Bill Mathews

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Bill Mathews
Vancouver, British Columbia
DiedMarch 3, 2003
NationalityCanada Canadian
Alma materUniversity of British Columbia, 1935–1941
University of California, Berkeley, 1946–1948
Known forStudying subglacial eruptions and volcano-ice interactions
AwardsWillet G. Miller Medal, Royal Society of Canada, 1989
Career Achievement Award, Geological Association of Canada, 1994
Scientific career
FieldsGeology, Volcanology
InstitutionsUniversity of California, Berkeley, 1948–1951
University of British Columbia, 1951–2003

William Henry Mathews (1919–2003) was a Canadian geologist, volcanologist, engineer, and professor. He is considered a pioneer in the study of subglacial eruptions and volcano-ice interactions in North America. Many of his publications continue to be regarded as classics in their field, even now several decades after they were written.


Bill Mathews was born in Vancouver, British Columbia in 1919. His childhood was marked by personal tragedy, as his mother and a brother died when he was two, and his father, Vancouver pioneer Thomas Mathews, died when he was 13.

Mathews attended King George Secondary School before entering the University of British Columbia in 1935, earning a Bachelor of Applied Science in geological engineering in 1940, followed by a Master of Applied Science with a major in petrology and a minor in physics in 1941. During college, he served as a student assistant for the Geological Survey of Canada from 1938 to 1941, and was also an instructor in the mountain infantry school of the Alpine Club of Canada, training personnel for the Canadian armed forces. After graduation, he worked as a mining engineer for the British Columbia Department of Mines from 1942 to 1946.

He then moved on to the University of California, Berkeley, completing his Ph.D. in June 1948 with a dissertation titled Geology of the Mount Garibaldi map-area, southwestern British Columbia. While at Berkeley, he also met and married his wife, Laura Lu Mathews served on the Berkeley faculty as an assistant professor from 1948 to 1951, and then returned to Canada to accept an associate professorship in the Department of Geography and Geology at the University of British Columbia. He was promoted to full professor in 1959, served as department chairman from 1964 to 1971, and continued teaching until his retirement to professor emeritus status in 1984.

Mathews received the Willet G. Miller Medal for "outstanding research in any branch of the earth sciences" from the Royal Society of Canada in 1989. Even after his retirement from teaching duties, he maintained an active research program and began writing a book on the geology of southern British Columbia, working part-time on the project until his death in 2003. The book was published posthumously in 2005 as Roadside Geology of Southern British Columbia.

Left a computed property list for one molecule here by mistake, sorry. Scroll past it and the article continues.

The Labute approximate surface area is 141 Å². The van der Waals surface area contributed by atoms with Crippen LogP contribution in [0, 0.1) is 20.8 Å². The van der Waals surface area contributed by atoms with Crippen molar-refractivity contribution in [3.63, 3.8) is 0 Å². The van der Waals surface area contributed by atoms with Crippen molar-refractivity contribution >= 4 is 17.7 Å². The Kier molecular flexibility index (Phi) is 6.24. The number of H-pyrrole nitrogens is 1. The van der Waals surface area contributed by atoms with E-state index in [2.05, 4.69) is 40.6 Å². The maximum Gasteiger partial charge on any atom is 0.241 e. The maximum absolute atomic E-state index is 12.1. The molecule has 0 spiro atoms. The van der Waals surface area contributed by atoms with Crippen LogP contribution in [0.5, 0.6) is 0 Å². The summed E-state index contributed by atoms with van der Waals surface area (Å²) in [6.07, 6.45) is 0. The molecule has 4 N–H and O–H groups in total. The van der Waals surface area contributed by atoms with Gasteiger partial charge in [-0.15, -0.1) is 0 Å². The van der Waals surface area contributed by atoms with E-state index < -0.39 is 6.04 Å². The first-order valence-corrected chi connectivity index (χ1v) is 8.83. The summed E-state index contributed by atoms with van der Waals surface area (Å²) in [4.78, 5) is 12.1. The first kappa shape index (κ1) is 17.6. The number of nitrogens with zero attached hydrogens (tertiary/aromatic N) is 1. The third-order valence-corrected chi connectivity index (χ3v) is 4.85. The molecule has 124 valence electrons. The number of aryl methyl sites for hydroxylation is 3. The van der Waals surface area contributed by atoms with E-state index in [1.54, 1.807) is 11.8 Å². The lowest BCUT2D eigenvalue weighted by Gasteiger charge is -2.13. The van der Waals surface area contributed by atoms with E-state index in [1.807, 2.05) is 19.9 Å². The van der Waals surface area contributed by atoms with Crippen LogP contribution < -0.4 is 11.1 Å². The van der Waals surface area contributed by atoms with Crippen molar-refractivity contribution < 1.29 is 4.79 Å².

Scientific research[edit]

Garibaldi Provincial Park was a major focus of Bill Mathews' scientific career. Garibaldi Lake (foreground), The Table (behind lake), and Mount Garibaldi (background) were each among the subjects of his numerous publications.

Mathews scientific work embraced a broad spectrum of topics, including volcanoes, glaciers, regional geomorphology, landslides, hydrogeology, stratigraphy, coal geology, and mineral deposits. But his most influential work was in the fields of subglacial eruptions and volcano-ice interactions. He discovered several ideal field laboratories for this research in his home province of British Columbia, including the numerous volcanoes in Garibaldi Provincial Park just north of Vancouver and the remote Tuya Volcanic Field in far northern British Columbia. While still in graduate school at Berkeley in 1947, he published a paper, "Tuyas, Flat-Topped Volcanoes in Northern British Columbia", in which he coined the term "tuya" to refer to the distinctive, flat-topped, steep-sided volcanoes formed when lava erupts through a thick glacier or ice sheet. He took the name from Tuya Butte, a near-ideal specimen of the type, and this name has since become standard worldwide among volcanologists in referring to and writing about these volcanic formations. Late in his career, other scientists named a previously unnamed tuya in the Tuya Volcanic Field in honor of him as Mathews Tuya.

Mathews published his first article, titled "Geology of the Garibaldi Lake area", in the Canadian Alpine Journal in 1938 when he was only 19 years old. He would go on to author more than 100 published scientific papers and reports over the next six decades. A large portion of this body of work is devoted to the numerous fascinating volcanic, glacial, and limnological features of Garibaldi Provincial Park, which he examines, analyzes, and interprets in meticulous detail and with far-reaching insight.


Books and theses[edit]

  • Mathews, Bill; Monger, Jim (2005). Roadside Geology of Southern British Columbia. Mountain Press Publishing Company. ISBN 0-87842-503-9. (includes biographical sketch)
  • Mathews, William H. (1975). Garibaldi Geology: A popular guide to the geology of the Garibaldi Lake area. Geological Association of Canada.
  • Mathews, William Henry (1948). Geology of the Mount Garibaldi map-area, southwestern British Columbia. Thesis (Ph.D.)--University of California, Berkeley. pp. 229 pp.
  • Mathews, William Henry (1941). Geology of the Ironmask Batholith. Thesis (Master's)--University of British Columbia, Vancouver, BC.

Selected significant articles[edit]

Honors and memberships[edit]